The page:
“This has actually been a challenging quarter; you’ve [the] evidence in the data,” said Alistair Hewitt, head of market intelligence at the London-based World Gold Council.
The decline came as global demand for jewelry fell by 14% in the second quarter to 513.5 tons, compared with 594.5 tons the year before. Jewelry makes up about 60% of global gold consumption.
A rise in equity purchases and expectations of a rate increase by the Federal Reserve sapped global demand for gold, an asset that doesn’t pay interest and struggles to compete with other assets that offer a return and are deemed safe, like U.S. Treasury bonds.
Global investment demand was down 11% year-over-year, to 178.5 tons from 199.9 tons in the same quarter in 2014. However, fears of a Greek exit from the eurozone managed to support bar and coin demand in the Eurozone countries in the second quarter, with demand up 19% to 46.5 tons from 39.2 tons last year.
Global gold supply declined 5% year-over-year to 1,032.6 tons. This was driven by a drop in gold recycling to 251.1 tons, an eight-year low.
India and China, which together account for roughly half of global gold consumption, both saw demand slide.
The biggest loser was India, where lower rural incomes due to difficult weather conditions over the quarter and fewer auspicious days on which to hold celebratory events in the third quarter dented demand. Planning for these events is usually done a couple of months prior, hence the effect being felt between March and June.
Total gold demand in India slid 25% to 154.5 tons in the second quarter, from 204.9 tons last year. Jewelry purchases were 118 tons in the second quarter, down 23% from 152.6 tons a year earlier.
Meanwhile in China, the attraction of the stock market bubble meant investors piled their money into equities instead of gold. Total gold consumption in China fell 3% to 216.5 tons in the second quarter, compared with 224.1 tons over the same period in 2014. Demand for jewelry fell 5% to 174.4 tons in the second quarter, from 184.6 tons over the same period last year.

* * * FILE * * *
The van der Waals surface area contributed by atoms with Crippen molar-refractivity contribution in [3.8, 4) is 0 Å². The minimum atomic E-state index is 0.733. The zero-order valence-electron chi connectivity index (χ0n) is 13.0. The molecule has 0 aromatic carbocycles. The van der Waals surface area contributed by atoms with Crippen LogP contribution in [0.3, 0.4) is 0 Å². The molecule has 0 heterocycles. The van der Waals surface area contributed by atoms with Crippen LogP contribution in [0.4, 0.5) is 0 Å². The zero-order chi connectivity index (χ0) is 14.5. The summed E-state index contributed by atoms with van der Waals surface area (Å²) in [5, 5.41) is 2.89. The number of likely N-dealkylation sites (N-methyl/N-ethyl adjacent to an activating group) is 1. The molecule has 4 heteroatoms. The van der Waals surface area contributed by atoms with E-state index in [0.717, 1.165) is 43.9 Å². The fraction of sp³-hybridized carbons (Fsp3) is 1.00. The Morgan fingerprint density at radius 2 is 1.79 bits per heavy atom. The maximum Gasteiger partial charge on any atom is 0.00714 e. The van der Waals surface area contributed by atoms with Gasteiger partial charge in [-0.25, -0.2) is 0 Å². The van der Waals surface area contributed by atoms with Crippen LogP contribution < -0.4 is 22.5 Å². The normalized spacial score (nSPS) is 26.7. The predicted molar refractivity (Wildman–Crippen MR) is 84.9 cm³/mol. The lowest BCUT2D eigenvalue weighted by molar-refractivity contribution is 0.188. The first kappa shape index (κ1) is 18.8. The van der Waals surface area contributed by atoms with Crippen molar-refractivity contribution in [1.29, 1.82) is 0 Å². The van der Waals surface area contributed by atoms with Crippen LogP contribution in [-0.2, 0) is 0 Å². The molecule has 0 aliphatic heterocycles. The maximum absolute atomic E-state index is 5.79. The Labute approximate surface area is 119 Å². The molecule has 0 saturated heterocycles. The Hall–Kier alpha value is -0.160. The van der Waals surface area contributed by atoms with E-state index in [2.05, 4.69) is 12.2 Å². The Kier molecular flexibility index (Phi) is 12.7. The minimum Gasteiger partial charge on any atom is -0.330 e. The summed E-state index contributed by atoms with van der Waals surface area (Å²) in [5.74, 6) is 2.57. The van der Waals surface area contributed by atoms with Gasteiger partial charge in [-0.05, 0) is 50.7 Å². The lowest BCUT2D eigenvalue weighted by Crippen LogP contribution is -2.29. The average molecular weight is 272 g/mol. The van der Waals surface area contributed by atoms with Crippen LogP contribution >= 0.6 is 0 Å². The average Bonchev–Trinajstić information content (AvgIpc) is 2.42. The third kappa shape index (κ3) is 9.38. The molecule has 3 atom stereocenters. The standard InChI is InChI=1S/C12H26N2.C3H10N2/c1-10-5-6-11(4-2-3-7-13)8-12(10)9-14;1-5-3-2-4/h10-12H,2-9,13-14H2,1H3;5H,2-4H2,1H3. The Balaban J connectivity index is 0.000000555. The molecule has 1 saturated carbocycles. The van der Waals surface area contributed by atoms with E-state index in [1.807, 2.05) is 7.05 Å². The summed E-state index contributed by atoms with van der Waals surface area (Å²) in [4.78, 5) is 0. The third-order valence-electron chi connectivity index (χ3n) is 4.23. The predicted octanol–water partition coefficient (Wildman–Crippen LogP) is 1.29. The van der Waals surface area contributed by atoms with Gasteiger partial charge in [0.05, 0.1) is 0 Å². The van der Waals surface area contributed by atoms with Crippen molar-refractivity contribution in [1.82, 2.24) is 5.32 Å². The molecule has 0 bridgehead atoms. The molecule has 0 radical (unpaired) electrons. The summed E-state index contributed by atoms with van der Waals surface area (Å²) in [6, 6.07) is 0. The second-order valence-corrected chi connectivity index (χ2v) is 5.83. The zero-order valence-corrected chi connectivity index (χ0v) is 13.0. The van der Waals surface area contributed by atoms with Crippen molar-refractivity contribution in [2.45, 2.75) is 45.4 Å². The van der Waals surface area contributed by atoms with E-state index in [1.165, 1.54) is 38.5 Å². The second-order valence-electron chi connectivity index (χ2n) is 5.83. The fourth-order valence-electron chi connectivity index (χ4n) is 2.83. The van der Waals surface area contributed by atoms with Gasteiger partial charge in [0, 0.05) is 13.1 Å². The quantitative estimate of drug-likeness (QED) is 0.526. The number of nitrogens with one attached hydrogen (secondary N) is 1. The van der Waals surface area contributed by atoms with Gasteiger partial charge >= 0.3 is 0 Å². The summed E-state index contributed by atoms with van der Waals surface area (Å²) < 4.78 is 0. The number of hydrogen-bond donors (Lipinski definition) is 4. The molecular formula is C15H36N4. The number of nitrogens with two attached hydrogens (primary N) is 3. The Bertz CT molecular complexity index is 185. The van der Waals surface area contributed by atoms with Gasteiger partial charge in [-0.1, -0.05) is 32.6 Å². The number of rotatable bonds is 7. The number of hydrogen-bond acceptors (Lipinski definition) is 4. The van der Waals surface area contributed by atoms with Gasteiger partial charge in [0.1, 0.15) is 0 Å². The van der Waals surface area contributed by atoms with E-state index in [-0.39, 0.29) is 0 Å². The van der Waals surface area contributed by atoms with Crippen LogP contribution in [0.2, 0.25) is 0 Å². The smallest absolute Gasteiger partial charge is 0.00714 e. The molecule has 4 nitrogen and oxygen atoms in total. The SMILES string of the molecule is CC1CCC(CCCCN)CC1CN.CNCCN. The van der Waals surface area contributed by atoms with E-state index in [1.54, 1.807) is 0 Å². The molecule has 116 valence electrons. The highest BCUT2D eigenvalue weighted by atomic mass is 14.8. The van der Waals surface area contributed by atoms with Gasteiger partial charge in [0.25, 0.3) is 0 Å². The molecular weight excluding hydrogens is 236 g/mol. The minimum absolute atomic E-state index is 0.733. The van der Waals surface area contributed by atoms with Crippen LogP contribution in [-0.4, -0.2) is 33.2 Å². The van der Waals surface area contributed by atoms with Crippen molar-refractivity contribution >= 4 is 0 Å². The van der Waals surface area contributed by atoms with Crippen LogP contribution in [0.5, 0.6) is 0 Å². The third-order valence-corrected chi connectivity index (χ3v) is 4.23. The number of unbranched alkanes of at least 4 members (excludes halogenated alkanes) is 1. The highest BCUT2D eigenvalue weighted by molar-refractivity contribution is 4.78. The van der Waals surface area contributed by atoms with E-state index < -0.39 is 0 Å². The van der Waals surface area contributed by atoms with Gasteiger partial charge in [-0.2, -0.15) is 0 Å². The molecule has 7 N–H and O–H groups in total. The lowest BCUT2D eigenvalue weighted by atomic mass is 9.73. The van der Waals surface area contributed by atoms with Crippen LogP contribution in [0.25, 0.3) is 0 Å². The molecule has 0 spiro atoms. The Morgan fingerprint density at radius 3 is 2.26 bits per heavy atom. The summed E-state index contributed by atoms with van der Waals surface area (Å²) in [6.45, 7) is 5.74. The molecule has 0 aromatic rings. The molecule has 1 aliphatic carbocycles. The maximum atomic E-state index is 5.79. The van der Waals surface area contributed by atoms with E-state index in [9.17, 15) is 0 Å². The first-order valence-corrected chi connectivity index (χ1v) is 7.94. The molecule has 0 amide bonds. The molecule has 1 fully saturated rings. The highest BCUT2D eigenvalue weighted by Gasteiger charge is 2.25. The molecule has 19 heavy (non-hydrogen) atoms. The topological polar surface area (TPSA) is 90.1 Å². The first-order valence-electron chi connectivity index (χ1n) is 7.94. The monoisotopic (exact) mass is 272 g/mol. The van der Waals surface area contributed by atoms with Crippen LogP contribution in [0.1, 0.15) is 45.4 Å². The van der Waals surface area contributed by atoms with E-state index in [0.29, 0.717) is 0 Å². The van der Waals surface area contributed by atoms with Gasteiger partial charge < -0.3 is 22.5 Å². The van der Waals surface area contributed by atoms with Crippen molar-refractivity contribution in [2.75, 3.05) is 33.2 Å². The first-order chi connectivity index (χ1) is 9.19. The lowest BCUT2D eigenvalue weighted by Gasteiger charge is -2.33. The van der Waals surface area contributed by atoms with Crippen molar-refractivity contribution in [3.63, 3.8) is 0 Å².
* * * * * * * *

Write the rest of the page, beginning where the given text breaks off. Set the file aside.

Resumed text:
In the second half of the year, demand is expected to pick up on the back of gold’s sharp price drop in July, which should attract bargain-hunting by buyers in Asia. Prices shed almost 7% of their value last month. Gold is priced in dollars and so it becomes more expensive for buyers who use weaker currencies to fund their precious metal purchases.
Certainly, the start of wedding and festival season in India, the return to gold by investors burned by the stock market in China and the recent devaluation of the yuan by the Chinese central bank should bolster demand.
“What we’ve seen ... with the devaluation will continue to support the investment case for gold. We often see people turning towards gold when threatened by weak currencies and I think that’s clearly the situation we’ve seen in China over the past few days,” said Mr. Hewitt.
According to the World Gold Council, full-year gold demand is forecast at between 4,200 tons and 4,300 tons. For India and China, the 2015 outlook remains the same and both are seen to weigh in between 900 to 1,000 tons.
Spot gold was trading up 1.4% at $1,124.48 troy ounces on the London spot market, a three-week high.